I figured I would repost this in it's entirety because it's to prescient and still a topic of constant debate!
by Sean Eldon Qualls Jan 05, 2017
The history of sound recording is marked with a number of such defining paradigm shifts that have shaped the way we record, listen to and hear music. And while there’s not exactly a huge swath of recording engineers and record producers pushing for the return of Edison-era cylinders with barely 2500Hz worth of bandwidth, the number of people all but swearing off digital recording and returning to large-format multitrack tape machines is far too large to ignore.
Standing in solidarity is the slightly smaller group of people who simply never stopped recording analog at all. This growing group of renaissance-folk is not exactly silent about their mission statement and motives.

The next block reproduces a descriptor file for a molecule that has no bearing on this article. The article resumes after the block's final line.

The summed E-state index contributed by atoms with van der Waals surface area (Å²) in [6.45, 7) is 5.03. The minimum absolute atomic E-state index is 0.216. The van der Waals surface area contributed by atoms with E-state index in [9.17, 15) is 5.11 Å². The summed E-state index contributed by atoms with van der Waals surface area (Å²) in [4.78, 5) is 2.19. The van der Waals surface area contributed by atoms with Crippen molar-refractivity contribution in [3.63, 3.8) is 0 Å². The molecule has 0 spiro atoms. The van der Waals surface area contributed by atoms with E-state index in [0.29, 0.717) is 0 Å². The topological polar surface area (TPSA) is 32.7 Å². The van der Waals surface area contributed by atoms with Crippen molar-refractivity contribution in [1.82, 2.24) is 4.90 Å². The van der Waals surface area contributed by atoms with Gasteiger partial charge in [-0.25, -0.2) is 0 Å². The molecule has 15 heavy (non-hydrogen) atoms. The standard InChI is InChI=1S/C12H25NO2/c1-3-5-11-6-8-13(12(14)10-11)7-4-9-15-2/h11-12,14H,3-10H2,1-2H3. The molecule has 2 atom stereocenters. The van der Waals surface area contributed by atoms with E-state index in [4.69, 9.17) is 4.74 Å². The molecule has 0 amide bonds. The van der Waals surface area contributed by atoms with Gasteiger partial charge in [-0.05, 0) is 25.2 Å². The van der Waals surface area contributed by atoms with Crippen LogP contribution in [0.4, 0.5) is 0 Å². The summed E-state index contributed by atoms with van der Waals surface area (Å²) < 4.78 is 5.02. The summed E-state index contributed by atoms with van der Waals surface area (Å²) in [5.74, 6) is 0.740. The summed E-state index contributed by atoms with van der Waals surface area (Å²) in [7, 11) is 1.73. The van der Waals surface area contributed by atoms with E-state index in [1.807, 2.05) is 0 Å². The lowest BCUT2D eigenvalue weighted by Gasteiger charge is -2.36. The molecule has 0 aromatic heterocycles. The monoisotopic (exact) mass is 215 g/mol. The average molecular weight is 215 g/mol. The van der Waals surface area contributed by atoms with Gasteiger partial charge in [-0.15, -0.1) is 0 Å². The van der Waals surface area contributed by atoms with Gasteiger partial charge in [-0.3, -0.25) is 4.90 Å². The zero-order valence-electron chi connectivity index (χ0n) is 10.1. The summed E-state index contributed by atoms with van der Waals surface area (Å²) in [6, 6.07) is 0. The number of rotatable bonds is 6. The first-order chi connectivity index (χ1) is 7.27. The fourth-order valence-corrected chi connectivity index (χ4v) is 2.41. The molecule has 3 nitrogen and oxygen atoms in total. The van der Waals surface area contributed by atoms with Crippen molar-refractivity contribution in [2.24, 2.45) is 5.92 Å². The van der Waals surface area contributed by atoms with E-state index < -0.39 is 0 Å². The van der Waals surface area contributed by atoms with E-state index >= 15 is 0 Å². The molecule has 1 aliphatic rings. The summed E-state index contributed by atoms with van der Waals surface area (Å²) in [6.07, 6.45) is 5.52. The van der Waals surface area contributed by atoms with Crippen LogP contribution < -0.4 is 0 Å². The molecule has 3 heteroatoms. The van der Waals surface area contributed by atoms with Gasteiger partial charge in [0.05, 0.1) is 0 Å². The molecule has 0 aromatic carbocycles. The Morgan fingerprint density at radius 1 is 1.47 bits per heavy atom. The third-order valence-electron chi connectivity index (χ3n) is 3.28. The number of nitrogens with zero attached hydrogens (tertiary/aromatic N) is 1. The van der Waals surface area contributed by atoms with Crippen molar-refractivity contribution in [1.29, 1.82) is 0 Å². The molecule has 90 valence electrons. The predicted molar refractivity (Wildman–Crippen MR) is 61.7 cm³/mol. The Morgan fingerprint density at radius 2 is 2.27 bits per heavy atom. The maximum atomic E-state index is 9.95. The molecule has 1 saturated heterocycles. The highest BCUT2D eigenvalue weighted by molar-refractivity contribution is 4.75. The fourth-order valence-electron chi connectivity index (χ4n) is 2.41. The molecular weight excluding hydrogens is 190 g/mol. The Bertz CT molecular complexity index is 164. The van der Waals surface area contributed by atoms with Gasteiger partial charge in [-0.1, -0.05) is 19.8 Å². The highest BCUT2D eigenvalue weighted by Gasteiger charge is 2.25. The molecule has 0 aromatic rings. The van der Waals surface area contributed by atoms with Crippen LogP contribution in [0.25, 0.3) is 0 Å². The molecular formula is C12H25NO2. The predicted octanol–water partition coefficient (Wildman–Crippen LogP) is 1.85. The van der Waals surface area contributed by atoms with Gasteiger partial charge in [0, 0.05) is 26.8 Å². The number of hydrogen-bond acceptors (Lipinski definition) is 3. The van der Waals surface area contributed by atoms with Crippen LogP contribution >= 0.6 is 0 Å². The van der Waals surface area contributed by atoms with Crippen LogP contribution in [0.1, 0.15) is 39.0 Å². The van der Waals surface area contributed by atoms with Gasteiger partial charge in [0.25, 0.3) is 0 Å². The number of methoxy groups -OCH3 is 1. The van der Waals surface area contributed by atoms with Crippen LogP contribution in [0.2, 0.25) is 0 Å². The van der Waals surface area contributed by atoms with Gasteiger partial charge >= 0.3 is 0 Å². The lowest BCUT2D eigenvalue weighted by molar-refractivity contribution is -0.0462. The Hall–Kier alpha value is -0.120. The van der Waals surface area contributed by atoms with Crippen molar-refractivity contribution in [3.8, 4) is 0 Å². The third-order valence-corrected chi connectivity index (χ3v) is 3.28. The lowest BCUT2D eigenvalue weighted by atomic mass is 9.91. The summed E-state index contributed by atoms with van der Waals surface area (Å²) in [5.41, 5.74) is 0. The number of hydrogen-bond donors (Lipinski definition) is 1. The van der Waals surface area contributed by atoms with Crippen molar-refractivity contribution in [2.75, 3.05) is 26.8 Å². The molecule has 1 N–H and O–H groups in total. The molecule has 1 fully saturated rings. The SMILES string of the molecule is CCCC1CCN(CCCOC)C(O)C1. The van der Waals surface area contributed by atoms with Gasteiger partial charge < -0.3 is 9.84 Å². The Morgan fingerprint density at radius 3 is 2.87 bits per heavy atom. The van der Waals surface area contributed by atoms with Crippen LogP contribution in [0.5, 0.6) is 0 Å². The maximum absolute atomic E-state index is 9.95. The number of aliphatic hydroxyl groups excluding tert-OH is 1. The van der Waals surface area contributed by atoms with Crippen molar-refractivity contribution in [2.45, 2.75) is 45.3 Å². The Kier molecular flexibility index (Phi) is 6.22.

Many of us have followed the internet forum dialogues and industry magazine opinion pieces on the “Tape vs. Pro Tools” title fight for decades, beer and hotdog in hand. Some of us have even put on the gloves and trotted into the ring, often without fully swallowing the hotdog before being punched in the jaw by someone on either side of the argument who’s significantly more experienced and knowledgeable.
But what issues actually lie at the core of this classic recording debate?
The Sound and the Method
While there’s a near-infinite number of heads to this hydra, it all seems to boil down to two main talking points: “the sound” and “the method” of making a record in the analog or digital domain.
Champions of tape tend to harp that digital recording is far too clinical and sterile to properly transmit the emotion in a song, while magnetic tape has a sonic personality – a certain dimension and depth of field which are apparently “immeasurable” and somehow accentuate the human qualities of music.
Magic, like Siegfried & Roy. Misunderstand it and be mauled by a tiger.